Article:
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By John I. Blair

It was more than forty years ago.
The Russians were leading the Space Race
And thousands of young people had volunteered
To stay up late, watching lights in the sky.
We were friends together, out in a field in the dark,
There for adventure as well as science,
Even though it was just a corn patch.

We had our cots, our pillows, our star charts and pencils;
A couple had bottles of beer; and all
Were filled with excitement and anticipation,
Perhaps out of proportion to what we were doing,
Counting meteors in an annual shower
(The Perseids, the Leonids—after so long I don’t recall).

Maybe we somehow felt drawn out
Into the endless space we were watching;
Maybe we anticipated moonwalks
And Mars shots that were yet to be;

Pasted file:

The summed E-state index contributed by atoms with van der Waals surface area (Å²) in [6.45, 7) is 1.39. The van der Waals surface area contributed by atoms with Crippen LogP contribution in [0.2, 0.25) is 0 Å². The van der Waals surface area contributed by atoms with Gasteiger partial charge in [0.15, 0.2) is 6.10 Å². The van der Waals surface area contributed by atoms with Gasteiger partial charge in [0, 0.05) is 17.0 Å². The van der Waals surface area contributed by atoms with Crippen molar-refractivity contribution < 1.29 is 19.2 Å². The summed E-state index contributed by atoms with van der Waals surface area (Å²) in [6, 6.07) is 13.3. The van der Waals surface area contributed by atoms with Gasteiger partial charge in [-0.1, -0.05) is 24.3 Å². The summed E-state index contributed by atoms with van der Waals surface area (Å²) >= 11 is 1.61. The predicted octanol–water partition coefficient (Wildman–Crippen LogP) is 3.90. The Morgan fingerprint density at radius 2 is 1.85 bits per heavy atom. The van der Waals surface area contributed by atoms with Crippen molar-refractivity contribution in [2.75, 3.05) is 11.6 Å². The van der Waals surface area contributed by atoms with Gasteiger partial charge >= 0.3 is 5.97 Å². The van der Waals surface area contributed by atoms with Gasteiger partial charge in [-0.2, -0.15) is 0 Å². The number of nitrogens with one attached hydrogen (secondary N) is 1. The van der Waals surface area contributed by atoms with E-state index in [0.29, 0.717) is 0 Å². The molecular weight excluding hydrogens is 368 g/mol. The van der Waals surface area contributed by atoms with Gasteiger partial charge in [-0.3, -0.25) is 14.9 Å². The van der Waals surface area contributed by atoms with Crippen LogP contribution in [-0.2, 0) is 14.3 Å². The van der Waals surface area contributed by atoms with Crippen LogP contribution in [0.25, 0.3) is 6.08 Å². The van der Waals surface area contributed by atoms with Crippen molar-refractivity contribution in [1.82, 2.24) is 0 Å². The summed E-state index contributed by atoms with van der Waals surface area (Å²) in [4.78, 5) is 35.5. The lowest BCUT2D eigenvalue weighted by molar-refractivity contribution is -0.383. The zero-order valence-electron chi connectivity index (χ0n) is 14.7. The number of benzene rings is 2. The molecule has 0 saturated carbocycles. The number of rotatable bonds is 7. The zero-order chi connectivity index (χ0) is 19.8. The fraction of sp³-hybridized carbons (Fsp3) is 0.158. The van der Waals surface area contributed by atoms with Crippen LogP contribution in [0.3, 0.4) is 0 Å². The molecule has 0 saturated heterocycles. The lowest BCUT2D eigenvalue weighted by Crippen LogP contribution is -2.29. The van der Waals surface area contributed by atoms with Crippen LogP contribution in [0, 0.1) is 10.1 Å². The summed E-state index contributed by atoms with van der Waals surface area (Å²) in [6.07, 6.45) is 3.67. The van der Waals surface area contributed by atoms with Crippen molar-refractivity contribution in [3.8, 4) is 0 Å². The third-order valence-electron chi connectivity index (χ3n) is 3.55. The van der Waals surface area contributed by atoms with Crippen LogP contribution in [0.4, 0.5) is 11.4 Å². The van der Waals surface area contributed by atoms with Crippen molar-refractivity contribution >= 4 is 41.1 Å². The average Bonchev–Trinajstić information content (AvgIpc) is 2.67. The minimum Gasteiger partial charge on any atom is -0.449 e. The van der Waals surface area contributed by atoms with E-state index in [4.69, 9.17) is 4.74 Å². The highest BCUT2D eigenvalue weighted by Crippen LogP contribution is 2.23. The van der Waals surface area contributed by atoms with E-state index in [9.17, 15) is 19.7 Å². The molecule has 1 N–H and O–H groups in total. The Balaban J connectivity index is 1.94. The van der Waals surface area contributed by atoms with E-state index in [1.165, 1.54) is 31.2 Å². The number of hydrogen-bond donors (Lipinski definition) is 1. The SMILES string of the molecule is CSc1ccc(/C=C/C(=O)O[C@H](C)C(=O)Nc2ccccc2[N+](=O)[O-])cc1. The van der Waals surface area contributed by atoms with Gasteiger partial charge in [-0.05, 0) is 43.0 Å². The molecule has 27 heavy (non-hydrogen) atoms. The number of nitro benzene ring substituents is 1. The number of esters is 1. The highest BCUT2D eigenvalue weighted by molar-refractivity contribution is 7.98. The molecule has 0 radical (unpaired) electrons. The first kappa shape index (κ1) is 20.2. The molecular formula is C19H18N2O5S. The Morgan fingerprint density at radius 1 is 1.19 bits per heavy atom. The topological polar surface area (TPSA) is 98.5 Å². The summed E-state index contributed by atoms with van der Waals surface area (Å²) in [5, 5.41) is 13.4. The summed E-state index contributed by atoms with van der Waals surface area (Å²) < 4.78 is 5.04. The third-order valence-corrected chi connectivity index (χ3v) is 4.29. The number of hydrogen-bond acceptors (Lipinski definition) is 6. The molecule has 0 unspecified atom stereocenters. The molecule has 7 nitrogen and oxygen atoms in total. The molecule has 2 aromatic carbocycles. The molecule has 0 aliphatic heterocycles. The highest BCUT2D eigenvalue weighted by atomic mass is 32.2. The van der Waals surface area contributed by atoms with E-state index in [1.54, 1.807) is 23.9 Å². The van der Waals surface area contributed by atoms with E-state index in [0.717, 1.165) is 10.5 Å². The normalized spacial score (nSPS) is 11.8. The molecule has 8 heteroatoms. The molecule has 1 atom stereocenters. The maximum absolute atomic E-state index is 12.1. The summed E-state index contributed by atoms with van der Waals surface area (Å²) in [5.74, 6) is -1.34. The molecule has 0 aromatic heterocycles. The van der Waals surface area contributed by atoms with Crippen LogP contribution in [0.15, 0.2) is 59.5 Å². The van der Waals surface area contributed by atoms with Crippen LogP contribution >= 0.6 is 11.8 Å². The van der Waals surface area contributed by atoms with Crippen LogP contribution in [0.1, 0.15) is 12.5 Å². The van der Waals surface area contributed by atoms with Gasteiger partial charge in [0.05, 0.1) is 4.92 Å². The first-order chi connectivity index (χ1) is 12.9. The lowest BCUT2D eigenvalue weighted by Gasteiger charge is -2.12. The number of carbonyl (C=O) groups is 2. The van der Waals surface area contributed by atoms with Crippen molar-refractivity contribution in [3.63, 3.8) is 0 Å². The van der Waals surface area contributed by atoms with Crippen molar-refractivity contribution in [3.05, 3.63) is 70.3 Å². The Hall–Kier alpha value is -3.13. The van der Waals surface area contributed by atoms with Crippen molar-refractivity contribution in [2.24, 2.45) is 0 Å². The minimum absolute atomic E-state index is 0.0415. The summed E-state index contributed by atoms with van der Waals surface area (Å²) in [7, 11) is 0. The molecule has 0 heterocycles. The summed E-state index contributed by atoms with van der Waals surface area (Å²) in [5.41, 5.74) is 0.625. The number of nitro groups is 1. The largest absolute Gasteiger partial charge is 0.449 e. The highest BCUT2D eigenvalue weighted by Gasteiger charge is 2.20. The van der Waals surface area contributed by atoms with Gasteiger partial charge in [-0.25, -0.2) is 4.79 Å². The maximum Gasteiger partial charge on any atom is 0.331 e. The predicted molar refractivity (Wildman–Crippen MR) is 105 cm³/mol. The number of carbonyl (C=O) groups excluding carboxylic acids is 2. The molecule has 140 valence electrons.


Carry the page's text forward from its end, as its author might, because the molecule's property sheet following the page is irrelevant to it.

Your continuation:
Maybe we were getting in touch with the infinite.

One of us became an astronomer
(With an asteroid named after him);
Another a research pharmacologist,
With a lengthy catalog of papers
About his findings in psychoactive drugs;
A third would study violent storms
In the New Mexico desert; and yet another
Became custom tooler to Silicon Valley.
Me, I became a sometime poet.

Two of us now are dead . . . finally in touch
With the infinite in a definitive way;
The rest . . . we’re still alive, still looking, still counting,
Still full of excited anticipation,
Perhaps not out of proportion to the event.

©2002 John I. Blair

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